I have no idea what variety of artichokes we have growing on our hillside. When I arrived in Italy one spring, years ago, our gardener had planted them for me as a surprise. My friend (and next door neighbor), Anna Maria, calls them piccoli verdi. Hers are purplish and larger. “Don’t worry, those little green ones are good too,” she often reassures me.
Actually, they’re not just good – they’re delicious. But of course before you can eat them you must prepare them, and for this artichokes require a bit of patience. So pull a chair up to an outside table (I love cleaning fresh veggies outside!) and spend some time in the present moment cutting and cleaning. (For instructions on how to clean artichokes click here.)
Once cleaned, there are a variety of ways you can prepare fresh artichokes, of course. For tender, early season artichokes I prefer cooking them simplice using a recipe that Anna Maria shared with me. Anna Maria’s recipes rarely include portions, though, so I suppose they’re more like general instructions.
In any case, here are Anna Maria’s general instructions for cooking artichokes with white wine and herbs.
- Slice artichokes in half lengthwise (for larger artichokes, slice in quarters)
- In a large pan, simmer a couple of cloves of minced garlic in extra virgin olive oil. (I use at least 1/4 cup of oil.)
- Place artichokes in the pan
- Add white wine (enough to almost cover the artichokes) and a healthy squeeze of lemon juice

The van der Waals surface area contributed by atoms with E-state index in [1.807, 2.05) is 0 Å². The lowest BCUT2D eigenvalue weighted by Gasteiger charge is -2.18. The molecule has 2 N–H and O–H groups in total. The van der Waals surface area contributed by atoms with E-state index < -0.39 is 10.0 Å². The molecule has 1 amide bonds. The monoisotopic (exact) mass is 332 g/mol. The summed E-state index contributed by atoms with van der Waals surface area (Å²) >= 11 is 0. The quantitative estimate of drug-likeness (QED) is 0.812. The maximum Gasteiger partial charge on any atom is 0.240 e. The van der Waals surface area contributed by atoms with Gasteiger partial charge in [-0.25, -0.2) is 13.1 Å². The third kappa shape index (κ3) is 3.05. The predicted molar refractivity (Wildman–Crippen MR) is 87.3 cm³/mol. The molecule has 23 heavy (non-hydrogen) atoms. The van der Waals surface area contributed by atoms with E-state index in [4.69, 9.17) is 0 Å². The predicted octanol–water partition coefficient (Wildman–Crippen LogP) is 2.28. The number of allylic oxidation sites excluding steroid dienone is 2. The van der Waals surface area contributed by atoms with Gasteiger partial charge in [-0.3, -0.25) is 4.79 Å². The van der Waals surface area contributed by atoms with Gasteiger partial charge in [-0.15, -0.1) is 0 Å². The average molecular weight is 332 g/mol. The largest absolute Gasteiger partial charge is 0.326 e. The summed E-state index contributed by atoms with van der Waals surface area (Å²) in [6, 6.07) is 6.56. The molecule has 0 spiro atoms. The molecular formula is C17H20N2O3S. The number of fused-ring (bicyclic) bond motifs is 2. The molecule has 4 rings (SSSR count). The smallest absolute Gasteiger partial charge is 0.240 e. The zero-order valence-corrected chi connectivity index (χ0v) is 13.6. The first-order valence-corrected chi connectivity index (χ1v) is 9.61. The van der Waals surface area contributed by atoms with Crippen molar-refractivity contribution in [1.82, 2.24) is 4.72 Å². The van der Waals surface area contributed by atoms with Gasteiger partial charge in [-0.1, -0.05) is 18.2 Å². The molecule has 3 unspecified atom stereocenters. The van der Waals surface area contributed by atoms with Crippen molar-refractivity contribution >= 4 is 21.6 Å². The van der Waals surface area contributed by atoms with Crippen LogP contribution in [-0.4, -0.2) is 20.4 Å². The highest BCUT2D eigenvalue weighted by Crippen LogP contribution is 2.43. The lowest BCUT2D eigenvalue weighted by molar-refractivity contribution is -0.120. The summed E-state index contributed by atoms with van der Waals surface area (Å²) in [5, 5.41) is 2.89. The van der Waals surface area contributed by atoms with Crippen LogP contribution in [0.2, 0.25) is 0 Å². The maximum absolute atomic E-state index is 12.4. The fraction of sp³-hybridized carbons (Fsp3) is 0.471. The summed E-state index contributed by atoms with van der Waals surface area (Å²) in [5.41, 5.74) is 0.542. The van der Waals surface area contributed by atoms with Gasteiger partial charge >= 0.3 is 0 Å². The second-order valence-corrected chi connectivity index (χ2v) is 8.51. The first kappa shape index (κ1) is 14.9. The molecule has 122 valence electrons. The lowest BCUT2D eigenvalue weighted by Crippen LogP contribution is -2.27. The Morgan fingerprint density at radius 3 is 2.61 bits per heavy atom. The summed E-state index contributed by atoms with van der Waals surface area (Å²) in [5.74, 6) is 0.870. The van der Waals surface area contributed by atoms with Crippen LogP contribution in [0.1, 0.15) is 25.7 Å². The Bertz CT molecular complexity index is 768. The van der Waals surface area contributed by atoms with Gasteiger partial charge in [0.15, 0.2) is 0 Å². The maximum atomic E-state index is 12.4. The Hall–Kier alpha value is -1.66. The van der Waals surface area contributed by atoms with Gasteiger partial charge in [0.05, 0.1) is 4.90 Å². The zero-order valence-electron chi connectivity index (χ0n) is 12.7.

- Finely dice several basil leaves, a few springs of parsley and a few mint leaves (Anna Maria uses a wild mint variety that is very mild) and add herbs to the pan
- Simmer on low heat until artichokes are cooked through and tender – about 30 minutes. Add liquid to the pan and turn artichokes, as needed, so they don’t dry out
- Add salt to taste and serve warm with a drizzle of olive oil.
Pamela Haack creates and hosts boutique-style small group tours, artists’ workshops and retreats that are a combination of the very best of Italy: the exciting and the peaceful, the popular and the secret, the talked about and the never-heard-of-before. From art experts and operettas to authentic cooking classes and ancient Etruscans, Pamela helps guests experience the spectacularly beautiful, endlessly interesting cities and countryside of Italy in an up-close and personal way – off the beaten strada.
Pamela is also the author of Top 10 Favorite Etruscan Sites. She lives with her husband, Lou, in Umbria, Italy.